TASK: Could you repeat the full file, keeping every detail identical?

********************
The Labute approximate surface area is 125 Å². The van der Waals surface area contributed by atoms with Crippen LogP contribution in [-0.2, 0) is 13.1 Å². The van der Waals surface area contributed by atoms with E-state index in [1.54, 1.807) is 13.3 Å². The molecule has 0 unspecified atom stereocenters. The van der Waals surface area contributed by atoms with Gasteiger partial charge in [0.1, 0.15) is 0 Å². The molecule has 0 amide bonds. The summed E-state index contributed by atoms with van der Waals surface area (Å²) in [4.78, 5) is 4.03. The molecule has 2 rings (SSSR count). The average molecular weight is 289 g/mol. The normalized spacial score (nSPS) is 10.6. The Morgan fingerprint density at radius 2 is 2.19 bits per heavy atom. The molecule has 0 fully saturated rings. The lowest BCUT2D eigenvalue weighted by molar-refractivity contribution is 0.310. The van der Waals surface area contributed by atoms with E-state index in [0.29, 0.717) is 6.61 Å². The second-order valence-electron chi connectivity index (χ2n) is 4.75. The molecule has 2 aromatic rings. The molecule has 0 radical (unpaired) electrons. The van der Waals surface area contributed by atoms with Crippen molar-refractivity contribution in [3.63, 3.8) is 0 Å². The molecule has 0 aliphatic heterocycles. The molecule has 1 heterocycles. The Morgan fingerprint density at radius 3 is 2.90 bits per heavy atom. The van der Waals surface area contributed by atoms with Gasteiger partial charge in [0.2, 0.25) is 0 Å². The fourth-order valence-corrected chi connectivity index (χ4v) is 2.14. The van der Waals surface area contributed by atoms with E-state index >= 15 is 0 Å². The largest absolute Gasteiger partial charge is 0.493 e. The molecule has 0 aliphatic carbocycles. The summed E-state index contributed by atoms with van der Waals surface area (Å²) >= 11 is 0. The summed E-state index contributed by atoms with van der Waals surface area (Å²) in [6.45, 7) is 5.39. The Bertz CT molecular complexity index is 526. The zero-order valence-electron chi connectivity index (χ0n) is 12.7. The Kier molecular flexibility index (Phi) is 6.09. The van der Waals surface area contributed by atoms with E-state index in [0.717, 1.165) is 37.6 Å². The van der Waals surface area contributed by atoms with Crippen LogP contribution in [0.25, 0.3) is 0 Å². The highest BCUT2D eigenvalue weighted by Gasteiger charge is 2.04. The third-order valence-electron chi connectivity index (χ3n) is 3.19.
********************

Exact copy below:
The Labute approximate surface area is 125 Å². The van der Waals surface area contributed by atoms with Crippen LogP contribution in [-0.2, 0) is 13.1 Å². The van der Waals surface area contributed by atoms with E-state index in [1.54, 1.807) is 13.3 Å². The molecule has 0 unspecified atom stereocenters. The van der Waals surface area contributed by atoms with Gasteiger partial charge in [0.1, 0.15) is 0 Å². The molecule has 0 amide bonds. The summed E-state index contributed by atoms with van der Waals surface area (Å²) in [4.78, 5) is 4.03. The molecule has 2 rings (SSSR count). The average molecular weight is 289 g/mol. The normalized spacial score (nSPS) is 10.6. The Morgan fingerprint density at radius 2 is 2.19 bits per heavy atom. The molecule has 0 fully saturated rings. The lowest BCUT2D eigenvalue weighted by molar-refractivity contribution is 0.310. The van der Waals surface area contributed by atoms with E-state index in [0.29, 0.717) is 6.61 Å². The second-order valence-electron chi connectivity index (χ2n) is 4.75. The molecule has 2 aromatic rings. The molecule has 0 radical (unpaired) electrons. The van der Waals surface area contributed by atoms with Crippen molar-refractivity contribution in [3.63, 3.8) is 0 Å². The molecule has 0 aliphatic heterocycles. The molecule has 1 heterocycles. The Morgan fingerprint density at radius 3 is 2.90 bits per heavy atom. The van der Waals surface area contributed by atoms with Gasteiger partial charge in [0.2, 0.25) is 0 Å². The fourth-order valence-corrected chi connectivity index (χ4v) is 2.14. The van der Waals surface area contributed by atoms with E-state index >= 15 is 0 Å². The largest absolute Gasteiger partial charge is 0.493 e. The molecule has 0 aliphatic carbocycles. The summed E-state index contributed by atoms with van der Waals surface area (Å²) >= 11 is 0. The summed E-state index contributed by atoms with van der Waals surface area (Å²) in [6.45, 7) is 5.39. The Bertz CT molecular complexity index is 526. The zero-order valence-electron chi connectivity index (χ0n) is 12.7. The Kier molecular flexibility index (Phi) is 6.09. The van der Waals surface area contributed by atoms with E-state index in [0.717, 1.165) is 37.6 Å². The van der Waals surface area contributed by atoms with Crippen LogP contribution in [0.25, 0.3) is 0 Å². The highest BCUT2D eigenvalue weighted by Gasteiger charge is 2.04. The third-order valence-electron chi connectivity index (χ3n) is 3.19.